Mind you I pretty much resent all child-rearing 'gurus', pampered Oscar-winning actresses or not, especially that Tiger Mother. You know, the Chinese mum with the two girls who accepts nothing less than a A * in every subject and forced them to practice piano every night so that there were actually teeth marks on the instrument where one of them had gnawed on it in frustration. 

I subscribe more to the pandering line of parenting, pandering to their every need that is. Forget Tiger Mother, I'm a 'Panda Parent'.

Can't be bothered to insist they clear the table and would rather just get on an do it yourself because they'll only make a hash of it and wipe all the crumbs straight on to the floor for you to sweep up later? That's me.

Should really nag them to death about picking dirty clothes off the bedroom floor and putting them in the laundry bin themselves, or better still leave it on the floor so it doesn't get washed and they have nothing to wear and 'learn the consequences of their actions', but end up picking it all up and washing it anyway because you'd rather have a quiet life? Yup, me again. Mostly.

Know that you should be telling them to practice the piano when they get in from school because you are wasting your money on lessons every week otherwise but would rather sit and have a nice undisturbed cup of tea while reading the paper? You guessed it.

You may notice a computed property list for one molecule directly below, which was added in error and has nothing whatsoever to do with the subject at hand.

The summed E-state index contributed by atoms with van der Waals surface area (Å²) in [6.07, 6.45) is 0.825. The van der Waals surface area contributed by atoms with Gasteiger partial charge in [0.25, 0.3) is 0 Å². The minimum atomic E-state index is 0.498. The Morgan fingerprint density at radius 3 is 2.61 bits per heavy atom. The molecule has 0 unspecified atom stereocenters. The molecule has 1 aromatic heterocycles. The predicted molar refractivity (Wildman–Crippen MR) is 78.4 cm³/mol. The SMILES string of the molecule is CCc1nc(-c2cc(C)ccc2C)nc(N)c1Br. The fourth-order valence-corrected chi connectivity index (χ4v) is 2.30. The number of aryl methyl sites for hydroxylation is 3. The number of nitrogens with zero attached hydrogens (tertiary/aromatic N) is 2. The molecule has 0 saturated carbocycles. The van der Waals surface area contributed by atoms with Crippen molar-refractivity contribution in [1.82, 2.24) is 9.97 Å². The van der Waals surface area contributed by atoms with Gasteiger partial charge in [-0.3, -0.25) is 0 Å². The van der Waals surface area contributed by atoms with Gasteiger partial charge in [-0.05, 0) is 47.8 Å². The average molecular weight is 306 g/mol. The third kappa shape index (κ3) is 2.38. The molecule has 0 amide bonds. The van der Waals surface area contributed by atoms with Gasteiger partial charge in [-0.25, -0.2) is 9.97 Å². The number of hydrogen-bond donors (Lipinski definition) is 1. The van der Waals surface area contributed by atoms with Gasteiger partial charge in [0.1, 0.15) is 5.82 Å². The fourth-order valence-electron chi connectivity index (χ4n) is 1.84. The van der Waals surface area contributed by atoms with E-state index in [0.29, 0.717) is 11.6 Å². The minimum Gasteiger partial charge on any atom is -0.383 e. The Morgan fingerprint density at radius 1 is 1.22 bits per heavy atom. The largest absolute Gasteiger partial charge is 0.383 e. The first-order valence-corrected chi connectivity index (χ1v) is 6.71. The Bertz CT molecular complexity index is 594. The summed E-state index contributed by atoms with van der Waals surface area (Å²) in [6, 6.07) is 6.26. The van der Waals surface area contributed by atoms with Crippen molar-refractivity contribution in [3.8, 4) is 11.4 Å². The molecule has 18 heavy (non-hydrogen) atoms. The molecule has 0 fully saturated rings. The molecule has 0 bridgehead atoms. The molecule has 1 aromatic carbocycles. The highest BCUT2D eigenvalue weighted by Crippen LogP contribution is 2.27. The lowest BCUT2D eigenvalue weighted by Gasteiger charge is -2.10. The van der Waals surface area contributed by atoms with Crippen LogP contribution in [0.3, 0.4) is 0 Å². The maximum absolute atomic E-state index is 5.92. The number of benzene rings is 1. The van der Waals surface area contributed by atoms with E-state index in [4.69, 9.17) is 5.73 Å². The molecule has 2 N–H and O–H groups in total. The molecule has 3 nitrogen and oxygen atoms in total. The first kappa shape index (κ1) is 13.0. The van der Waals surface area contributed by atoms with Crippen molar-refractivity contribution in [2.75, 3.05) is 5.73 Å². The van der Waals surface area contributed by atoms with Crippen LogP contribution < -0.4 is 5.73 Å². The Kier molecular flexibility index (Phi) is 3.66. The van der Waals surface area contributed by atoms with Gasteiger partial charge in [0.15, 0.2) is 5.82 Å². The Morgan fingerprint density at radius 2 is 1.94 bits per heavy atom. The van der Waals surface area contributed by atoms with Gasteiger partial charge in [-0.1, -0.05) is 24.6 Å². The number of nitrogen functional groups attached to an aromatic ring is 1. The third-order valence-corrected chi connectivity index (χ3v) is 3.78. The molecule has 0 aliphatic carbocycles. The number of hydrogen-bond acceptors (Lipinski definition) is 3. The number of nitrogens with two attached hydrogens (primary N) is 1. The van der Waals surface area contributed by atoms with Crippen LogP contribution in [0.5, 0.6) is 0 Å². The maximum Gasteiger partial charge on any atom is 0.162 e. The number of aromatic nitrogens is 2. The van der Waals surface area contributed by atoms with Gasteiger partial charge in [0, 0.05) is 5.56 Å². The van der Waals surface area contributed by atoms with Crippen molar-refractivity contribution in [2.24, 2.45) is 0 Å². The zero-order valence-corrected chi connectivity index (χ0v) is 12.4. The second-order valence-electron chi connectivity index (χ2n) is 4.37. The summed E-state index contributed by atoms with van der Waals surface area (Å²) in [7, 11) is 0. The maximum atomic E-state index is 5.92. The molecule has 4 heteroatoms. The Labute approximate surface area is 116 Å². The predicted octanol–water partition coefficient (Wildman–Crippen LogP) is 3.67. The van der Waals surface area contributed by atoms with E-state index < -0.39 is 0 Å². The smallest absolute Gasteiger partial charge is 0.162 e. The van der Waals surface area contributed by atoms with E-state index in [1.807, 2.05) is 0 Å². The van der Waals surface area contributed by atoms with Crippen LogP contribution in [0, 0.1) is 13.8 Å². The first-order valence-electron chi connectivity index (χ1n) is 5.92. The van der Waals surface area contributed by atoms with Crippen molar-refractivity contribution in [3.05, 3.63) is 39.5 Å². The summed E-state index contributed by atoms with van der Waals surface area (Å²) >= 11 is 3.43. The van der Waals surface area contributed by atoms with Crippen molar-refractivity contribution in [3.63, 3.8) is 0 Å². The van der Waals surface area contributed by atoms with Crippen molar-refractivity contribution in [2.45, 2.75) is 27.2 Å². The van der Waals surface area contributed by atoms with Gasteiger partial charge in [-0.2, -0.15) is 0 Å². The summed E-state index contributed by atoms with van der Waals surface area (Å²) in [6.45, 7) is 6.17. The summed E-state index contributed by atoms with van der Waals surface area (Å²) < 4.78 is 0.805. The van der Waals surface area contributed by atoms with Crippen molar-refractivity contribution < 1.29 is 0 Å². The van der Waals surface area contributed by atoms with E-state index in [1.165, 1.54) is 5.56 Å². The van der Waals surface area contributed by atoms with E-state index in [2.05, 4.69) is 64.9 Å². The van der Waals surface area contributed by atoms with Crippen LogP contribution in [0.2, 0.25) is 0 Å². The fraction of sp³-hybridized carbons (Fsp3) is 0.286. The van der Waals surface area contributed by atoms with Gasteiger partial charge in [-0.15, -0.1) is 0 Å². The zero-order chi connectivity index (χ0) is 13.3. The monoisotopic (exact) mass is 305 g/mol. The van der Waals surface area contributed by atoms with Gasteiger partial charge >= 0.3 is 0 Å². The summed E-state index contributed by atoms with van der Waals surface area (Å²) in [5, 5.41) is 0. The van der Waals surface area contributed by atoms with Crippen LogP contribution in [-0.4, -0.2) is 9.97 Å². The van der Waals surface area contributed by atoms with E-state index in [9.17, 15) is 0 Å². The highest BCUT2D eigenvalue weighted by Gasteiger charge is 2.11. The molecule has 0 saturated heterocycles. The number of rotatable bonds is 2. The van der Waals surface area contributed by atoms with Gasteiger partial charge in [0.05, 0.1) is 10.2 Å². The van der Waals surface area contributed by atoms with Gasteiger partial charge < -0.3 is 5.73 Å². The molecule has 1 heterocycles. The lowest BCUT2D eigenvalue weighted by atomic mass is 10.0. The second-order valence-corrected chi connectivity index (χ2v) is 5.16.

And the thing is, all that is true and our kids are ok. The eldest two play their instruments (electric/acoustic guitars) morning noon and night and I've never nagged them to do it. (Mind you I did make sure they learnt an instrument that I thought was likely to still be 'cool' when they were teenagers and I think that helps).

They get their homework done without being chained to their desks. I think.

They will do things around the house when they are asked, and sometimes when not.

I let them go on the computer way too much but I make sure I can see what they're up to. For the most part.

And yes I know I pamper them, I pick them up and drop them off from things because I don't like the idea of them walking in the cold and the wet when they are tired. 

I like to bake a cake and leave it in the kitchen for when they get home from school if I know I'm going to be out filming or on a recce or something.

And I hug them and get hugs back. A lot. Does the tiger bully mother get that? I like to think not. But we all like to think we're doing the right thing when it comes to parenting, don't we?

The truth is we're all muddling along trying to do the best we can. Even Kate Winslet.

Love E x